July-August 2016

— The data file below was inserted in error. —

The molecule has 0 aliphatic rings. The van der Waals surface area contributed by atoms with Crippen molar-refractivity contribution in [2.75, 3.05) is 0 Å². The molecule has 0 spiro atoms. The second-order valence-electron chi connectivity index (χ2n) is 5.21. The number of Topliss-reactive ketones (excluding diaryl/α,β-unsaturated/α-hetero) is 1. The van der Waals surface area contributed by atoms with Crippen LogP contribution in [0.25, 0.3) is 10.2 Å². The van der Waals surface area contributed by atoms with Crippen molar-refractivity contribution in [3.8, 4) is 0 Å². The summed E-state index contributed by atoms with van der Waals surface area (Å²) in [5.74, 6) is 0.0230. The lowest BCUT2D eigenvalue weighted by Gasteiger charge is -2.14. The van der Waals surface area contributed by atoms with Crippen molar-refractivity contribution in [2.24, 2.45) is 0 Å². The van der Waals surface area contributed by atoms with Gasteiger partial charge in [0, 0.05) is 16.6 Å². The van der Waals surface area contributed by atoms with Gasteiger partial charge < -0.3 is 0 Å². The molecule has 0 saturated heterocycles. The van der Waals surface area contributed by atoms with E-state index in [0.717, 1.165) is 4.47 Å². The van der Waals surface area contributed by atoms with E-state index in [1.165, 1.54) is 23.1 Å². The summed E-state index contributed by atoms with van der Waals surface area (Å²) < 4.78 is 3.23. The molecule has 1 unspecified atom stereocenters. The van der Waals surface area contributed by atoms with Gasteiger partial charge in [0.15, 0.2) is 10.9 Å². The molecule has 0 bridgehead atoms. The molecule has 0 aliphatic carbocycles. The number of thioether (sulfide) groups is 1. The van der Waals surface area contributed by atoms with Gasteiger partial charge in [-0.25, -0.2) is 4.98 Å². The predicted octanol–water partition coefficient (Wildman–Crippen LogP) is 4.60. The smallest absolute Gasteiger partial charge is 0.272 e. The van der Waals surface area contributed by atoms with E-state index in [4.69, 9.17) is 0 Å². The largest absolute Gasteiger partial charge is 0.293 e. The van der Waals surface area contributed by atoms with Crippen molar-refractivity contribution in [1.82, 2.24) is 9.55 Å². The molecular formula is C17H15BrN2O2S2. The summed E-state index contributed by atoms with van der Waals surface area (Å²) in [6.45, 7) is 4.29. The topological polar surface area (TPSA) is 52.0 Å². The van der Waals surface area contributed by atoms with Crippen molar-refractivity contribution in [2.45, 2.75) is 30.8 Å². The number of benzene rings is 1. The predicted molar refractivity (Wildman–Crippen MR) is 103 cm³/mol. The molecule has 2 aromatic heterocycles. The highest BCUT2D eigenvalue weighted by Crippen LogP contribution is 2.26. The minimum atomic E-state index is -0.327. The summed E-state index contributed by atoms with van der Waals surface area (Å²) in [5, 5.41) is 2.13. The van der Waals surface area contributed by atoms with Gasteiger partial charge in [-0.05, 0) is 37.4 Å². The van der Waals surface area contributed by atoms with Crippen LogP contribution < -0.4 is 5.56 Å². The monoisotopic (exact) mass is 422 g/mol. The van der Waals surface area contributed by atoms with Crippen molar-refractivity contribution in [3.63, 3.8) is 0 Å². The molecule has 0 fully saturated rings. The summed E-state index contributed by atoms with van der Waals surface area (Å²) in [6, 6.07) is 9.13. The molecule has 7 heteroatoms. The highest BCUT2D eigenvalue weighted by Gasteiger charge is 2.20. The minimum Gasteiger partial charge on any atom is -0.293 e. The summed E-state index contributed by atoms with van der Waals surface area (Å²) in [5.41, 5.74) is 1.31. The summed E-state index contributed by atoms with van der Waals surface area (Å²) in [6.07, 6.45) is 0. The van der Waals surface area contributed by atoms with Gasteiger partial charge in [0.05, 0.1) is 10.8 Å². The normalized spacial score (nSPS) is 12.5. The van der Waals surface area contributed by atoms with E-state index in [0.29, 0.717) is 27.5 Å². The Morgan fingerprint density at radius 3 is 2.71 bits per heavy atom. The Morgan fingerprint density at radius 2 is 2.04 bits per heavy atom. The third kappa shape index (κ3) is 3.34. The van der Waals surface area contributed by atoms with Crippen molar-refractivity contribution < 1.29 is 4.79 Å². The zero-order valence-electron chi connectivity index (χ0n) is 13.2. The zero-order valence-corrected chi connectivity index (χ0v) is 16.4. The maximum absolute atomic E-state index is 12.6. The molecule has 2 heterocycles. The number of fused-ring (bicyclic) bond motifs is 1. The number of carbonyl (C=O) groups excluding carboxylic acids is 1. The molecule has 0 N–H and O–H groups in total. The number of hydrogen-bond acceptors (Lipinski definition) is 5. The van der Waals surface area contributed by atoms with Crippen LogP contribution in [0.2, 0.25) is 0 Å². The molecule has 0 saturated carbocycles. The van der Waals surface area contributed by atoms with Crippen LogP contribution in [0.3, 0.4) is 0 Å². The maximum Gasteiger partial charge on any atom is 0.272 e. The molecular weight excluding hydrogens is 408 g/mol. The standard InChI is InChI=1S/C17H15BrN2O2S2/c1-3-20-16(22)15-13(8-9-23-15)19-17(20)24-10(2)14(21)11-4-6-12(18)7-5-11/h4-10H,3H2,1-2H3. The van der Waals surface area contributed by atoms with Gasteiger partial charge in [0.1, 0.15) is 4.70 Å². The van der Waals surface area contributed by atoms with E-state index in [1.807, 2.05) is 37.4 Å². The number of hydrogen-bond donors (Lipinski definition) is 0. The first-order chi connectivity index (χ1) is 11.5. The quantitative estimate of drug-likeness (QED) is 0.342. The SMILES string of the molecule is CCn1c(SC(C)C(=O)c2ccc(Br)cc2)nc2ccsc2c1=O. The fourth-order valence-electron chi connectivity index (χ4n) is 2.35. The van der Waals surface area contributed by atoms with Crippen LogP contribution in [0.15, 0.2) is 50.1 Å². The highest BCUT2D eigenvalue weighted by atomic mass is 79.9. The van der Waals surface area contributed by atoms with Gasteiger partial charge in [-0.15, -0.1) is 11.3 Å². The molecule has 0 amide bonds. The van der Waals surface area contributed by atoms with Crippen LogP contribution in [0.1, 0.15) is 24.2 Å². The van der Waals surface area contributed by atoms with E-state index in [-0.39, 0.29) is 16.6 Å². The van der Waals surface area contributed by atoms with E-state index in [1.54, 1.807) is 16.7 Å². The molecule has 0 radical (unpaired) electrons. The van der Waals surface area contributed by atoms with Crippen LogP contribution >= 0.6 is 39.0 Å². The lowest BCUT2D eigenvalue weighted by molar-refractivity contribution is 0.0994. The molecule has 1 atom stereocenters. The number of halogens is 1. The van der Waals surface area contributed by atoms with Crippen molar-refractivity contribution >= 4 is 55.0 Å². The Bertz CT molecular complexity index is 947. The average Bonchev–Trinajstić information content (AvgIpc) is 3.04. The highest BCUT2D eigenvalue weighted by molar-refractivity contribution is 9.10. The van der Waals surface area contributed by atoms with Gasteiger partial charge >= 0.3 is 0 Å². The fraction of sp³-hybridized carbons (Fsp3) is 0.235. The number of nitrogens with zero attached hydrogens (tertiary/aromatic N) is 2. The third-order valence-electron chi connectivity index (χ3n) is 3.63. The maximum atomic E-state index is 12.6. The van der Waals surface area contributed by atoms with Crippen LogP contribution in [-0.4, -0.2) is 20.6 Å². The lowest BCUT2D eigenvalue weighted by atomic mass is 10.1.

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24 PalletCentral • July-August 2016 here may be a love/hate relationship between the hardwood industry and wooden pallet and container manufacturers. Just as many pallet suppliers might feel underappreciated by their customers, hardwood pallet cant, lumber and cut- stock suppliers can feel undervalued by their customers. Emotion aside, there is a strong dependency on the wooden pallet and container industry by hardwood suppliers. The wooden pallet and container industry is, by far, the largest consumer of sawn U.S. hardwood production. The hardwood consumption chart shows usage by the pallet industry ranged from a low of 3.0 billion board feet (BBF) to a high of 3.685 BBF in the 2008 to 2016 period. During the U.S. recession, the pallet industry accounted for over 46% of all hardwood lumber consumed by U.S. major markets. Prior to the recession, the wooden packaging industry comprised less than 40% of the total. It is headed in that direction, post-recession. Still, the importance of this one industry to the hardwood supply stream cannot be overstated. So, how is the love/hate relationship now? The wooden pallet and container industry is competing against a barrage of composites or man-made products. Some are equal in durability to hardwood pallets and containers, and some are less expensive. For wooden pallet manufacturers, keeping raw material costs down is imperative to holding onto market share. A few years ago, when hardwood cant and pallet lumber supplies were tight and prices began to rise, manufacturers sought out alternative raw materials. Softwoods were both available and less expensive, therefore, a logical choice to supplement hardwood shortfalls. These are reasons why hardwood suppliers, as a whole, did not experience the same rate of demand growth as pallet sales grew. The improving, albeit slowly, U.S. economy boosted shipments of durable goods five consecutive years heading into 2016. Annualized data through March 2016 are not a good representation of economic trends for the year. The numbers are down from 2015, yet are the third highest in history. Where is the U.S. economy headed? I am not an economist, but there is enough information and history to provide some insight into where the economy stands and the direction it is heading. One of the obvious indicators is GDP. The U.S. growth rate has been far from stellar. Most economists expected real GDP to be higher by now. For a few short years, petroleum production in the U.S. was a major contributor to the nation's overall economic growth. Of course, that has since faltered due to global supply glut and low prices. In fact, the U.S. economy is heavily influenced by global circumstances, and most economies throughout the world have not Hardwood Suppliers and the Wooden Pallet Industry By Hardwood Market Report MARKETS T

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